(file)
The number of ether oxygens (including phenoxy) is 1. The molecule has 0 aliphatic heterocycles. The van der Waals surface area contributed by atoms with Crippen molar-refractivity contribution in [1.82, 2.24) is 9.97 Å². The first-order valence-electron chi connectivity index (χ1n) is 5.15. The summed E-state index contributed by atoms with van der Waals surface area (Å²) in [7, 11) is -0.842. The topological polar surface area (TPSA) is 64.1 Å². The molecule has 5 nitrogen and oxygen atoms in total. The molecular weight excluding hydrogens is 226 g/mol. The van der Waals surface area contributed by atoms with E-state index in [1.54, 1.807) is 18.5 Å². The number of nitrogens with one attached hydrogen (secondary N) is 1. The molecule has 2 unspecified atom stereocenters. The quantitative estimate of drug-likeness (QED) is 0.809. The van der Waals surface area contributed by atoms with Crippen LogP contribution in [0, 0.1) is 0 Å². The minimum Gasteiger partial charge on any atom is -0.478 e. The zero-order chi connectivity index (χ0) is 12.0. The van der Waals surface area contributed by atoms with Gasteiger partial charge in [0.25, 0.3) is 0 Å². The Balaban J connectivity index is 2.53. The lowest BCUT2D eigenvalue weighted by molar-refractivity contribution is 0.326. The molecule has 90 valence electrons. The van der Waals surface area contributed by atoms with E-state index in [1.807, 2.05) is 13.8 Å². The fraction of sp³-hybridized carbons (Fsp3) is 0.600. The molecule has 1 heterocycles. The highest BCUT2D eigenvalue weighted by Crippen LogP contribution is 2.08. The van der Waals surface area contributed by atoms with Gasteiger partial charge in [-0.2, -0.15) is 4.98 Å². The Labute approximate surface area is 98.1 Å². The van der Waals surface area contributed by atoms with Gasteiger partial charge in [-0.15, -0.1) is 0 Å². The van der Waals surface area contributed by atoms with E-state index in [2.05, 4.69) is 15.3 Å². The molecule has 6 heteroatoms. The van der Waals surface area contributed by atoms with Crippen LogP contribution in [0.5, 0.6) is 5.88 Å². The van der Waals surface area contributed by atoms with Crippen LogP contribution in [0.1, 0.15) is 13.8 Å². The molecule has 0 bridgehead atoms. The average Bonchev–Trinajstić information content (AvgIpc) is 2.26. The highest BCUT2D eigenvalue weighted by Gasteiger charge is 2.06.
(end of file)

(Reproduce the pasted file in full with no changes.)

The number of ether oxygens (including phenoxy) is 1. The molecule has 0 aliphatic heterocycles. The van der Waals surface area contributed by atoms with Crippen molar-refractivity contribution in [1.82, 2.24) is 9.97 Å². The first-order valence-electron chi connectivity index (χ1n) is 5.15. The summed E-state index contributed by atoms with van der Waals surface area (Å²) in [7, 11) is -0.842. The topological polar surface area (TPSA) is 64.1 Å². The molecule has 5 nitrogen and oxygen atoms in total. The molecular weight excluding hydrogens is 226 g/mol. The van der Waals surface area contributed by atoms with E-state index in [1.54, 1.807) is 18.5 Å². The number of nitrogens with one attached hydrogen (secondary N) is 1. The molecule has 2 unspecified atom stereocenters. The quantitative estimate of drug-likeness (QED) is 0.809. The van der Waals surface area contributed by atoms with Crippen LogP contribution in [0, 0.1) is 0 Å². The minimum Gasteiger partial charge on any atom is -0.478 e. The zero-order chi connectivity index (χ0) is 12.0. The van der Waals surface area contributed by atoms with Gasteiger partial charge in [0.25, 0.3) is 0 Å². The Balaban J connectivity index is 2.53. The lowest BCUT2D eigenvalue weighted by molar-refractivity contribution is 0.326. The molecule has 90 valence electrons. The van der Waals surface area contributed by atoms with E-state index in [1.807, 2.05) is 13.8 Å². The fraction of sp³-hybridized carbons (Fsp3) is 0.600. The molecule has 1 heterocycles. The highest BCUT2D eigenvalue weighted by Crippen LogP contribution is 2.08. The van der Waals surface area contributed by atoms with Gasteiger partial charge in [-0.2, -0.15) is 4.98 Å². The Labute approximate surface area is 98.1 Å². The van der Waals surface area contributed by atoms with Gasteiger partial charge in [-0.15, -0.1) is 0 Å². The van der Waals surface area contributed by atoms with E-state index in [2.05, 4.69) is 15.3 Å². The molecule has 6 heteroatoms. The van der Waals surface area contributed by atoms with Crippen LogP contribution in [0.5, 0.6) is 5.88 Å². The van der Waals surface area contributed by atoms with Crippen LogP contribution in [0.1, 0.15) is 13.8 Å². The molecule has 0 bridgehead atoms. The average Bonchev–Trinajstić information content (AvgIpc) is 2.26. The highest BCUT2D eigenvalue weighted by Gasteiger charge is 2.06.